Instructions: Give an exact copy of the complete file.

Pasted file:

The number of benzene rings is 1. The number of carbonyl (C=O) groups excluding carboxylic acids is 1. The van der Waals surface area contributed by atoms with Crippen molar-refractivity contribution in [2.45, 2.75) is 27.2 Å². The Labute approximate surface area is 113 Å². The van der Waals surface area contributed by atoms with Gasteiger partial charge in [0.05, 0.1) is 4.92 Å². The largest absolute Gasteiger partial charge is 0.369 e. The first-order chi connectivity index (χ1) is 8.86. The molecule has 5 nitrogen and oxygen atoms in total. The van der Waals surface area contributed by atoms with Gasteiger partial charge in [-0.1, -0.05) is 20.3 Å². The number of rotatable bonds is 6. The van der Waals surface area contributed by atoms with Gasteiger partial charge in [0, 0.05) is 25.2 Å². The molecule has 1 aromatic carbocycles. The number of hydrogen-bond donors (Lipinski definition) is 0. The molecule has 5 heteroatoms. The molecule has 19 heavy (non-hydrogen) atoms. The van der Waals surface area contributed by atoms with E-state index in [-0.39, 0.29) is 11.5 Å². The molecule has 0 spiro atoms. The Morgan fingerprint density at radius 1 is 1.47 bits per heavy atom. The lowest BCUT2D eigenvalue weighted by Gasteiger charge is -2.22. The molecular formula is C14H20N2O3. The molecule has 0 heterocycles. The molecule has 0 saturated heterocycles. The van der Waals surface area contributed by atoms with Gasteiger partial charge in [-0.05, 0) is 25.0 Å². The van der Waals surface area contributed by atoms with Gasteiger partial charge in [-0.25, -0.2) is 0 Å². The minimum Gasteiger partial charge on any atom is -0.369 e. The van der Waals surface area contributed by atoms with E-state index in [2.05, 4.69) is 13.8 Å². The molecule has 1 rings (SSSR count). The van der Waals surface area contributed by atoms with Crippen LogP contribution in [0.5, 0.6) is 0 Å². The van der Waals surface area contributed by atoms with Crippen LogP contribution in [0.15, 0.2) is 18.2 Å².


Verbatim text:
The number of benzene rings is 1. The number of carbonyl (C=O) groups excluding carboxylic acids is 1. The van der Waals surface area contributed by atoms with Crippen molar-refractivity contribution in [2.45, 2.75) is 27.2 Å². The Labute approximate surface area is 113 Å². The van der Waals surface area contributed by atoms with Gasteiger partial charge in [0.05, 0.1) is 4.92 Å². The largest absolute Gasteiger partial charge is 0.369 e. The first-order chi connectivity index (χ1) is 8.86. The molecule has 5 nitrogen and oxygen atoms in total. The van der Waals surface area contributed by atoms with Gasteiger partial charge in [-0.1, -0.05) is 20.3 Å². The number of rotatable bonds is 6. The van der Waals surface area contributed by atoms with Gasteiger partial charge in [0, 0.05) is 25.2 Å². The molecule has 1 aromatic carbocycles. The number of hydrogen-bond donors (Lipinski definition) is 0. The molecule has 5 heteroatoms. The molecule has 19 heavy (non-hydrogen) atoms. The van der Waals surface area contributed by atoms with E-state index in [-0.39, 0.29) is 11.5 Å². The molecule has 0 spiro atoms. The Morgan fingerprint density at radius 1 is 1.47 bits per heavy atom. The lowest BCUT2D eigenvalue weighted by Gasteiger charge is -2.22. The molecular formula is C14H20N2O3. The molecule has 0 heterocycles. The molecule has 0 saturated heterocycles. The van der Waals surface area contributed by atoms with Gasteiger partial charge in [-0.05, 0) is 25.0 Å². The van der Waals surface area contributed by atoms with Gasteiger partial charge in [-0.25, -0.2) is 0 Å². The minimum Gasteiger partial charge on any atom is -0.369 e. The van der Waals surface area contributed by atoms with E-state index in [2.05, 4.69) is 13.8 Å². The molecule has 1 rings (SSSR count). The van der Waals surface area contributed by atoms with Crippen LogP contribution in [0.5, 0.6) is 0 Å². The van der Waals surface area contributed by atoms with Crippen LogP contribution in [0.15, 0.2) is 18.2 Å².